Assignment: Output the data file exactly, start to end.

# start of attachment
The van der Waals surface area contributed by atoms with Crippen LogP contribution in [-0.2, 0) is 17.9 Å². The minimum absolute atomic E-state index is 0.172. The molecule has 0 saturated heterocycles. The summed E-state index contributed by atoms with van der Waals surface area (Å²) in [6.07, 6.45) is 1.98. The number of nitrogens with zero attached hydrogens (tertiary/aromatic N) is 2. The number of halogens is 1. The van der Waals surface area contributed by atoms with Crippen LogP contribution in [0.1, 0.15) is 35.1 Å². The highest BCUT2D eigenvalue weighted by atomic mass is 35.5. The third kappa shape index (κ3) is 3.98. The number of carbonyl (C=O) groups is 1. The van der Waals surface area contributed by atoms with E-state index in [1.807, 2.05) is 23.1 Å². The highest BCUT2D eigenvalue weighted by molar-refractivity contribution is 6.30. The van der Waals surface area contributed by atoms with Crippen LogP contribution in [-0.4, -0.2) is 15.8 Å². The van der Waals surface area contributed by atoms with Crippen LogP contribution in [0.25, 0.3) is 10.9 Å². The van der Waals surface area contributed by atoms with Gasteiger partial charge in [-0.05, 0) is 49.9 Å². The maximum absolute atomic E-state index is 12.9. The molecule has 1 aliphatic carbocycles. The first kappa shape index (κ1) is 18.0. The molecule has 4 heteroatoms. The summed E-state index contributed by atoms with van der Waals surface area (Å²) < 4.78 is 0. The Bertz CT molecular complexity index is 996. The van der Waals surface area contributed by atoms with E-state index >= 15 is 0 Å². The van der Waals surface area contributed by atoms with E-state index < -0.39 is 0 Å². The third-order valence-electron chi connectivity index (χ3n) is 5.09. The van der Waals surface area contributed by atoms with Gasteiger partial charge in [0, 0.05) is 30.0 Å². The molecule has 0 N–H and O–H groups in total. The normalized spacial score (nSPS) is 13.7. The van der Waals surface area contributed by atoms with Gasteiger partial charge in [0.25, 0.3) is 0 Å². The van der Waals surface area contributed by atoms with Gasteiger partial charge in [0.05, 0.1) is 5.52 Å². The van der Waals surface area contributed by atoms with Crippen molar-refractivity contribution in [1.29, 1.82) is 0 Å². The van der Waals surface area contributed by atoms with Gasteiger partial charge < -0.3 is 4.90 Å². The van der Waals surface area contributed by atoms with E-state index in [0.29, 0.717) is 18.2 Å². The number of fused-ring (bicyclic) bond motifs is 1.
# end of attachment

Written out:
The van der Waals surface area contributed by atoms with Crippen LogP contribution in [-0.2, 0) is 17.9 Å². The minimum absolute atomic E-state index is 0.172. The molecule has 0 saturated heterocycles. The summed E-state index contributed by atoms with van der Waals surface area (Å²) in [6.07, 6.45) is 1.98. The number of nitrogens with zero attached hydrogens (tertiary/aromatic N) is 2. The number of halogens is 1. The van der Waals surface area contributed by atoms with Crippen LogP contribution in [0.1, 0.15) is 35.1 Å². The highest BCUT2D eigenvalue weighted by atomic mass is 35.5. The third kappa shape index (κ3) is 3.98. The number of carbonyl (C=O) groups is 1. The van der Waals surface area contributed by atoms with E-state index in [1.807, 2.05) is 23.1 Å². The highest BCUT2D eigenvalue weighted by molar-refractivity contribution is 6.30. The van der Waals surface area contributed by atoms with Crippen LogP contribution in [-0.4, -0.2) is 15.8 Å². The van der Waals surface area contributed by atoms with Crippen LogP contribution in [0.25, 0.3) is 10.9 Å². The van der Waals surface area contributed by atoms with Gasteiger partial charge in [-0.05, 0) is 49.9 Å². The maximum absolute atomic E-state index is 12.9. The molecule has 1 aliphatic carbocycles. The first kappa shape index (κ1) is 18.0. The molecule has 4 heteroatoms. The summed E-state index contributed by atoms with van der Waals surface area (Å²) < 4.78 is 0. The Bertz CT molecular complexity index is 996. The van der Waals surface area contributed by atoms with E-state index >= 15 is 0 Å². The van der Waals surface area contributed by atoms with E-state index < -0.39 is 0 Å². The third-order valence-electron chi connectivity index (χ3n) is 5.09. The van der Waals surface area contributed by atoms with Gasteiger partial charge in [0, 0.05) is 30.0 Å². The molecule has 0 N–H and O–H groups in total. The normalized spacial score (nSPS) is 13.7. The van der Waals surface area contributed by atoms with Gasteiger partial charge in [0.25, 0.3) is 0 Å². The van der Waals surface area contributed by atoms with Gasteiger partial charge in [0.05, 0.1) is 5.52 Å². The van der Waals surface area contributed by atoms with Crippen molar-refractivity contribution in [1.29, 1.82) is 0 Å². The van der Waals surface area contributed by atoms with Gasteiger partial charge < -0.3 is 4.90 Å². The van der Waals surface area contributed by atoms with E-state index in [0.29, 0.717) is 18.2 Å². The number of fused-ring (bicyclic) bond motifs is 1.